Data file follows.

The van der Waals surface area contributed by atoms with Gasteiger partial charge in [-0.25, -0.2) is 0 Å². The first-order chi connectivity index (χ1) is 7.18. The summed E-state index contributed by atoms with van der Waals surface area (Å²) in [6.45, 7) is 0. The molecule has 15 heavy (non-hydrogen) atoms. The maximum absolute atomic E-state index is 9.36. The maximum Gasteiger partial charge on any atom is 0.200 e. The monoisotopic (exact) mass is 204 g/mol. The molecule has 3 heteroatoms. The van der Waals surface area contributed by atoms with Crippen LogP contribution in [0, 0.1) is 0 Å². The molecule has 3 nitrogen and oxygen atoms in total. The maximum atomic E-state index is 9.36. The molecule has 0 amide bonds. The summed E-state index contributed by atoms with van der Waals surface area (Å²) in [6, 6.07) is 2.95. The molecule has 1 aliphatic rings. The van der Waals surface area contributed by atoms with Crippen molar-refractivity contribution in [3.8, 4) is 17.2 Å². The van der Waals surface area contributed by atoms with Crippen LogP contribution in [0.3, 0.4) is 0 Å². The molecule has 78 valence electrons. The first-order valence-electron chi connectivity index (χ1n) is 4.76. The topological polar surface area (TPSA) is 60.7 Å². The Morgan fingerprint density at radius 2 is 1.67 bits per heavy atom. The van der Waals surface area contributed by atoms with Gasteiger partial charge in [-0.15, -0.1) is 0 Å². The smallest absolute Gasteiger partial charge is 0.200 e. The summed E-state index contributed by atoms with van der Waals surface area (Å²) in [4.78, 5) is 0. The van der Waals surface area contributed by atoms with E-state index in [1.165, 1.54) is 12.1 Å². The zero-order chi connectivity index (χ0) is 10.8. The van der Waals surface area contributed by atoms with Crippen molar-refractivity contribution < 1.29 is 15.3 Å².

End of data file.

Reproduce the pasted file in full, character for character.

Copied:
The van der Waals surface area contributed by atoms with Gasteiger partial charge in [-0.25, -0.2) is 0 Å². The first-order chi connectivity index (χ1) is 7.18. The summed E-state index contributed by atoms with van der Waals surface area (Å²) in [6.45, 7) is 0. The molecule has 15 heavy (non-hydrogen) atoms. The maximum absolute atomic E-state index is 9.36. The maximum Gasteiger partial charge on any atom is 0.200 e. The monoisotopic (exact) mass is 204 g/mol. The molecule has 3 heteroatoms. The van der Waals surface area contributed by atoms with Crippen LogP contribution in [0, 0.1) is 0 Å². The molecule has 3 nitrogen and oxygen atoms in total. The maximum atomic E-state index is 9.36. The molecule has 0 amide bonds. The summed E-state index contributed by atoms with van der Waals surface area (Å²) in [6, 6.07) is 2.95. The molecule has 1 aliphatic rings. The van der Waals surface area contributed by atoms with Crippen molar-refractivity contribution in [3.8, 4) is 17.2 Å². The van der Waals surface area contributed by atoms with Crippen LogP contribution in [0.3, 0.4) is 0 Å². The molecule has 78 valence electrons. The first-order valence-electron chi connectivity index (χ1n) is 4.76. The topological polar surface area (TPSA) is 60.7 Å². The Morgan fingerprint density at radius 2 is 1.67 bits per heavy atom. The van der Waals surface area contributed by atoms with Gasteiger partial charge in [-0.15, -0.1) is 0 Å². The smallest absolute Gasteiger partial charge is 0.200 e. The summed E-state index contributed by atoms with van der Waals surface area (Å²) in [4.78, 5) is 0. The van der Waals surface area contributed by atoms with E-state index in [1.165, 1.54) is 12.1 Å². The zero-order chi connectivity index (χ0) is 10.8. The van der Waals surface area contributed by atoms with Crippen molar-refractivity contribution < 1.29 is 15.3 Å².